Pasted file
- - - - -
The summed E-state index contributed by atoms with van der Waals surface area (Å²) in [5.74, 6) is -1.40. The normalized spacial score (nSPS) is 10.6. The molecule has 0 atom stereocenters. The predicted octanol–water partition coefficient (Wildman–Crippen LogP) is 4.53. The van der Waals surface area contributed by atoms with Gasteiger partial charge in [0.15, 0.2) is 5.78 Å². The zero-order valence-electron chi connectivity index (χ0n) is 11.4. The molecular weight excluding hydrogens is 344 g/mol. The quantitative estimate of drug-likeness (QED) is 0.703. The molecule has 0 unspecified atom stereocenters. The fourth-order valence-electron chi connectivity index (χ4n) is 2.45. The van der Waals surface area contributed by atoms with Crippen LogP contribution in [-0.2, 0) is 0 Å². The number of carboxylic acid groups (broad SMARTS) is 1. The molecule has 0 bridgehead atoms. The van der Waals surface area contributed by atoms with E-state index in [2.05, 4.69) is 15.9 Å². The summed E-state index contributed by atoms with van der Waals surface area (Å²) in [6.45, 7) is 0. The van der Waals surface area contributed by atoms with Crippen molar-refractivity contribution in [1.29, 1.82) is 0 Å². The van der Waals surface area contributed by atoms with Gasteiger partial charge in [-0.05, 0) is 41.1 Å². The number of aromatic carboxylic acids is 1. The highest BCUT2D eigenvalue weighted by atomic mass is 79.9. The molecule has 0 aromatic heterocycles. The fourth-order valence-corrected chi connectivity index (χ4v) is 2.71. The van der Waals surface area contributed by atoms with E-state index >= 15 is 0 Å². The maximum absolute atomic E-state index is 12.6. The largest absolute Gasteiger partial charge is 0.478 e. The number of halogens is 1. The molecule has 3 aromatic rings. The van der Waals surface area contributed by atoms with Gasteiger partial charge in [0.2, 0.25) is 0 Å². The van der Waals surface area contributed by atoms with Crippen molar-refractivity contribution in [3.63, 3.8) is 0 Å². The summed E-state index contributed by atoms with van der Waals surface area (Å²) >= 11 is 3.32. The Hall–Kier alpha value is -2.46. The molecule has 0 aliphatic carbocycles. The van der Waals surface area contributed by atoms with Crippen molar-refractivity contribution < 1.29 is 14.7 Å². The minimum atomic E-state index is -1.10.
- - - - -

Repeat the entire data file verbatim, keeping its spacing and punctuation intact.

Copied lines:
The summed E-state index contributed by atoms with van der Waals surface area (Å²) in [5.74, 6) is -1.40. The normalized spacial score (nSPS) is 10.6. The molecule has 0 atom stereocenters. The predicted octanol–water partition coefficient (Wildman–Crippen LogP) is 4.53. The van der Waals surface area contributed by atoms with Gasteiger partial charge in [0.15, 0.2) is 5.78 Å². The zero-order valence-electron chi connectivity index (χ0n) is 11.4. The molecular weight excluding hydrogens is 344 g/mol. The quantitative estimate of drug-likeness (QED) is 0.703. The molecule has 0 unspecified atom stereocenters. The fourth-order valence-electron chi connectivity index (χ4n) is 2.45. The van der Waals surface area contributed by atoms with Crippen LogP contribution in [-0.2, 0) is 0 Å². The number of carboxylic acid groups (broad SMARTS) is 1. The molecule has 0 bridgehead atoms. The van der Waals surface area contributed by atoms with E-state index in [2.05, 4.69) is 15.9 Å². The summed E-state index contributed by atoms with van der Waals surface area (Å²) in [6.45, 7) is 0. The van der Waals surface area contributed by atoms with Crippen molar-refractivity contribution in [1.29, 1.82) is 0 Å². The van der Waals surface area contributed by atoms with Gasteiger partial charge in [-0.05, 0) is 41.1 Å². The number of aromatic carboxylic acids is 1. The highest BCUT2D eigenvalue weighted by atomic mass is 79.9. The molecule has 0 aromatic heterocycles. The fourth-order valence-corrected chi connectivity index (χ4v) is 2.71. The van der Waals surface area contributed by atoms with E-state index >= 15 is 0 Å². The maximum absolute atomic E-state index is 12.6. The largest absolute Gasteiger partial charge is 0.478 e. The number of halogens is 1. The molecule has 3 aromatic rings. The van der Waals surface area contributed by atoms with Gasteiger partial charge in [0.2, 0.25) is 0 Å². The van der Waals surface area contributed by atoms with Crippen molar-refractivity contribution in [3.63, 3.8) is 0 Å². The summed E-state index contributed by atoms with van der Waals surface area (Å²) >= 11 is 3.32. The Hall–Kier alpha value is -2.46. The molecule has 0 aliphatic carbocycles. The van der Waals surface area contributed by atoms with Crippen molar-refractivity contribution < 1.29 is 14.7 Å². The minimum atomic E-state index is -1.10.